Journal Article

Predicting Super Spreading Events during the 2003 Severe Acute Respiratory Syndrome Epidemics in Hong Kong and Singapore

Yuguo Li, Ignatius T. S. Yu, Pengcheng Xu, J. H. W. Lee, Tze Wai Wong, Peng Lim Ooi and Adrian C. Sleigh

in American Journal of Epidemiology

Published on behalf of Johns Hopkins Bloomberg School of Public Health

Volume 160, issue 8, pages 719-728
Published in print October 2004 | ISSN: 0002-9262
Published online October 2004 | e-ISSN: 1476-6256 | DOI: http://dx.doi.org/10.1093/aje/kwh273
Predicting Super Spreading Events during the 2003 Severe Acute Respiratory Syndrome Epidemics in Hong Kong and Singapore

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One of the intriguing characteristics of the 2003 severe acute respiratory syndrome (SARS) epidemics was the occurrence of super spreading events (SSEs). Here, the authors report the results of identifying the occurrence of SSEs in the Hong Kong and Singapore epidemics using mathematical and statistical analysis. Their predicted occurrence of SSEs agreed well with the reported occurrence of all seven super spreaders in the two cities. Additional unidentified SSEs were also found to exist. It was found that 71.1% and 74.8% of the infections were attributable to SSEs in Hong Kong and Singapore, respectively. There also seemed to be “synchronized” occurrences of infection peaks in both the community and the hospitals in Hong Kong. The results strongly suggested that the infection did not depend on the total number of symptomatic cases, with only a very small proportion of symptomatic individuals being shown to be infectious (i.e., able to infect other individuals). The authors found that the daily infection rate did not correlate with the daily total number of symptomatic cases but with the daily number of symptomatic cases who were not admitted to a hospital within 4 days of the onset of symptoms.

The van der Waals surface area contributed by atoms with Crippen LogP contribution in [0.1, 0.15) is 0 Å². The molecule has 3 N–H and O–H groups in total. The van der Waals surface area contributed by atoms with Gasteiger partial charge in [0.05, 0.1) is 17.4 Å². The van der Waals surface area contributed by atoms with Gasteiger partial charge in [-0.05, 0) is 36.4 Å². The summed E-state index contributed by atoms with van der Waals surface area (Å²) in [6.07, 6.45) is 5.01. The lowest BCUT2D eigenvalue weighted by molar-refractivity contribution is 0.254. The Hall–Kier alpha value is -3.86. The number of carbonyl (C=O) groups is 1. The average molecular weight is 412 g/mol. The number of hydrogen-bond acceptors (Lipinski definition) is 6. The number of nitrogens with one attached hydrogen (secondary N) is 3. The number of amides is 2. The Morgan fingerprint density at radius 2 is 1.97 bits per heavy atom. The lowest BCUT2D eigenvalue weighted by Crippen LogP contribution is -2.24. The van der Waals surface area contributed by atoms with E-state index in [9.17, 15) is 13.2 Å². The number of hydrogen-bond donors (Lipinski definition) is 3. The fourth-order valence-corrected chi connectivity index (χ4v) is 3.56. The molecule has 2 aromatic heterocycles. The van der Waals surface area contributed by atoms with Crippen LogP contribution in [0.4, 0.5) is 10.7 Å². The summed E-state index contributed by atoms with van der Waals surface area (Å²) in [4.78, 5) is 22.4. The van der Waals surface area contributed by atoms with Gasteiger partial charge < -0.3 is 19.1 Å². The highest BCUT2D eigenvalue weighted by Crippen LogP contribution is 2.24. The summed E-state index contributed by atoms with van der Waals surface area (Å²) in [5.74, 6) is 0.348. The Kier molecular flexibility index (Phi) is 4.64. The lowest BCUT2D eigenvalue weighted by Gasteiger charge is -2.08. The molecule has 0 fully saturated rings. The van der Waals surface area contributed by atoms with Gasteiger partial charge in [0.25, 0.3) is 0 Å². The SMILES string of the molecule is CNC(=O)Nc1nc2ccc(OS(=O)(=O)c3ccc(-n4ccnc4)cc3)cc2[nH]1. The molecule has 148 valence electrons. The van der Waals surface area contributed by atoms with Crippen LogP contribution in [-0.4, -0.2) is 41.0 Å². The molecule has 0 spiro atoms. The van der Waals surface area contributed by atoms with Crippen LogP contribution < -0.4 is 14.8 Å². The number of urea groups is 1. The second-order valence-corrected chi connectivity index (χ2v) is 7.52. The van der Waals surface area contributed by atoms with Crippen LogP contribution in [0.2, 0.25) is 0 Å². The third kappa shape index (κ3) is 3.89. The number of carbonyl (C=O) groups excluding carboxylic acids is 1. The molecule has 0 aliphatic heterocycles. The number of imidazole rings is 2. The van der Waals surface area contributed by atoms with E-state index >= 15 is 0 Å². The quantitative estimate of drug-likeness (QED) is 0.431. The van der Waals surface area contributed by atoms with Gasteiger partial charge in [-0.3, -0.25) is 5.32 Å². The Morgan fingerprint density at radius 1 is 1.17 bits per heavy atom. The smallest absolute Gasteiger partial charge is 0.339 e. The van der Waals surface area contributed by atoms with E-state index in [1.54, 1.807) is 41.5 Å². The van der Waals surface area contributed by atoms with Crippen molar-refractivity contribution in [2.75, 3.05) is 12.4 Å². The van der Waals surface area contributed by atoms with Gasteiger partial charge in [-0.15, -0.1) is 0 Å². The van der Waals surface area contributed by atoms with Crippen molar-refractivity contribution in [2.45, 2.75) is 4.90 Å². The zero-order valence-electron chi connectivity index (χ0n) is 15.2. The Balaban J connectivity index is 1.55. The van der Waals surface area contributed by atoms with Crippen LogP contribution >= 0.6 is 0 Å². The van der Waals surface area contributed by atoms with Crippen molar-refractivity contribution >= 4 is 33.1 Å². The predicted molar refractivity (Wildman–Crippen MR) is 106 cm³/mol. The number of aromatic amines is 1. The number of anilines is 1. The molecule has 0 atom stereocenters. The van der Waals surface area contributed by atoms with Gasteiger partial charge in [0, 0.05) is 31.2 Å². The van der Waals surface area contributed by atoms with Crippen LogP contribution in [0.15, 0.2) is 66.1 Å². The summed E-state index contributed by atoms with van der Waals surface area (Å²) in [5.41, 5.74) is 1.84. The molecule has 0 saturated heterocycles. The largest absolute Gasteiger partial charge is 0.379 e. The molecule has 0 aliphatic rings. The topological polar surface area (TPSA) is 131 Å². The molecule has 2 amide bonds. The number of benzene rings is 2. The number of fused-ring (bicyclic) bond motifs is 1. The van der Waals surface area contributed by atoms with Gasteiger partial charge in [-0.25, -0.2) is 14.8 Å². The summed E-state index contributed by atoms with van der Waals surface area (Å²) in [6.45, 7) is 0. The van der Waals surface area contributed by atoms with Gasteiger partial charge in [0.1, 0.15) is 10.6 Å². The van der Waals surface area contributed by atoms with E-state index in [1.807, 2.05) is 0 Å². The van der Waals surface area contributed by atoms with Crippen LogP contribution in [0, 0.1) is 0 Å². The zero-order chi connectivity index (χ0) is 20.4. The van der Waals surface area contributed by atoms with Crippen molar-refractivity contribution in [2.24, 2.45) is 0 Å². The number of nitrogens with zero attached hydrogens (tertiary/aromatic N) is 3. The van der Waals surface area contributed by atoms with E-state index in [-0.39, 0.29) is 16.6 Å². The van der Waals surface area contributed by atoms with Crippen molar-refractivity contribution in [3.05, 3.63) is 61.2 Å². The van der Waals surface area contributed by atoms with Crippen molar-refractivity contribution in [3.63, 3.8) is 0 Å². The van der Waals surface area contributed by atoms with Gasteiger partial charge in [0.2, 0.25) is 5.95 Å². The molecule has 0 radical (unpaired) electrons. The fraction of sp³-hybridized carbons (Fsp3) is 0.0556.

Keywords: disease outbreaks; disease transmission; infection; severe acute respiratory syndrome; Abbreviations: SARS, severe acute respiratory syndrome; SSE, super spreading event.

Journal Article.  5316 words.  Illustrated.

Subjects: Public Health and Epidemiology

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